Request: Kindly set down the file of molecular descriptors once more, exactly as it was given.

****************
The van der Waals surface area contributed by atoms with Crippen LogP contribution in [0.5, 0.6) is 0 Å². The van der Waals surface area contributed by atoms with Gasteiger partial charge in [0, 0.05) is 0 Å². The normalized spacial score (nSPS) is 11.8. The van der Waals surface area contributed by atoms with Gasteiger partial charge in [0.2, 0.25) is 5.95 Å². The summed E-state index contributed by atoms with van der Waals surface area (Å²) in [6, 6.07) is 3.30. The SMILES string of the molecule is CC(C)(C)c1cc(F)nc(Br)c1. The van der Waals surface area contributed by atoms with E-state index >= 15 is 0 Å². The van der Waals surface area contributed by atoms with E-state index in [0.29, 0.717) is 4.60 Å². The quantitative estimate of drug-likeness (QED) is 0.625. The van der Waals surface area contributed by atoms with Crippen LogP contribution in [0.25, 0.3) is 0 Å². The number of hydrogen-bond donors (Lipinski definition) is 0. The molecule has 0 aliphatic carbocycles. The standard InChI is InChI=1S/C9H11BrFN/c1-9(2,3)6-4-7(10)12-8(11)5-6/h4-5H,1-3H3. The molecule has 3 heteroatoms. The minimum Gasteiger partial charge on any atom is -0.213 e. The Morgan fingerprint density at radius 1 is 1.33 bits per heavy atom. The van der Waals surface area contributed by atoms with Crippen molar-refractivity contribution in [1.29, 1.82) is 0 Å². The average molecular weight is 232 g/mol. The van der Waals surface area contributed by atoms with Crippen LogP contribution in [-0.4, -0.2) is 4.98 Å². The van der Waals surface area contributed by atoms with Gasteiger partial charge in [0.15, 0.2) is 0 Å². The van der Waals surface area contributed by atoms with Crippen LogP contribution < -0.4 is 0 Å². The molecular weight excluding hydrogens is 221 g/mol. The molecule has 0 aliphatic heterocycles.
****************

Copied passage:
The van der Waals surface area contributed by atoms with Crippen LogP contribution in [0.5, 0.6) is 0 Å². The van der Waals surface area contributed by atoms with Gasteiger partial charge in [0, 0.05) is 0 Å². The normalized spacial score (nSPS) is 11.8. The van der Waals surface area contributed by atoms with Gasteiger partial charge in [0.2, 0.25) is 5.95 Å². The summed E-state index contributed by atoms with van der Waals surface area (Å²) in [6, 6.07) is 3.30. The SMILES string of the molecule is CC(C)(C)c1cc(F)nc(Br)c1. The van der Waals surface area contributed by atoms with E-state index >= 15 is 0 Å². The van der Waals surface area contributed by atoms with E-state index in [0.29, 0.717) is 4.60 Å². The quantitative estimate of drug-likeness (QED) is 0.625. The van der Waals surface area contributed by atoms with Crippen LogP contribution in [0.25, 0.3) is 0 Å². The number of hydrogen-bond donors (Lipinski definition) is 0. The molecule has 0 aliphatic carbocycles. The standard InChI is InChI=1S/C9H11BrFN/c1-9(2,3)6-4-7(10)12-8(11)5-6/h4-5H,1-3H3. The molecule has 3 heteroatoms. The minimum Gasteiger partial charge on any atom is -0.213 e. The Morgan fingerprint density at radius 1 is 1.33 bits per heavy atom. The van der Waals surface area contributed by atoms with Crippen molar-refractivity contribution in [1.29, 1.82) is 0 Å². The average molecular weight is 232 g/mol. The van der Waals surface area contributed by atoms with Crippen LogP contribution in [-0.4, -0.2) is 4.98 Å². The van der Waals surface area contributed by atoms with Gasteiger partial charge in [0.15, 0.2) is 0 Å². The van der Waals surface area contributed by atoms with Crippen LogP contribution < -0.4 is 0 Å². The molecular weight excluding hydrogens is 221 g/mol. The molecule has 0 aliphatic heterocycles.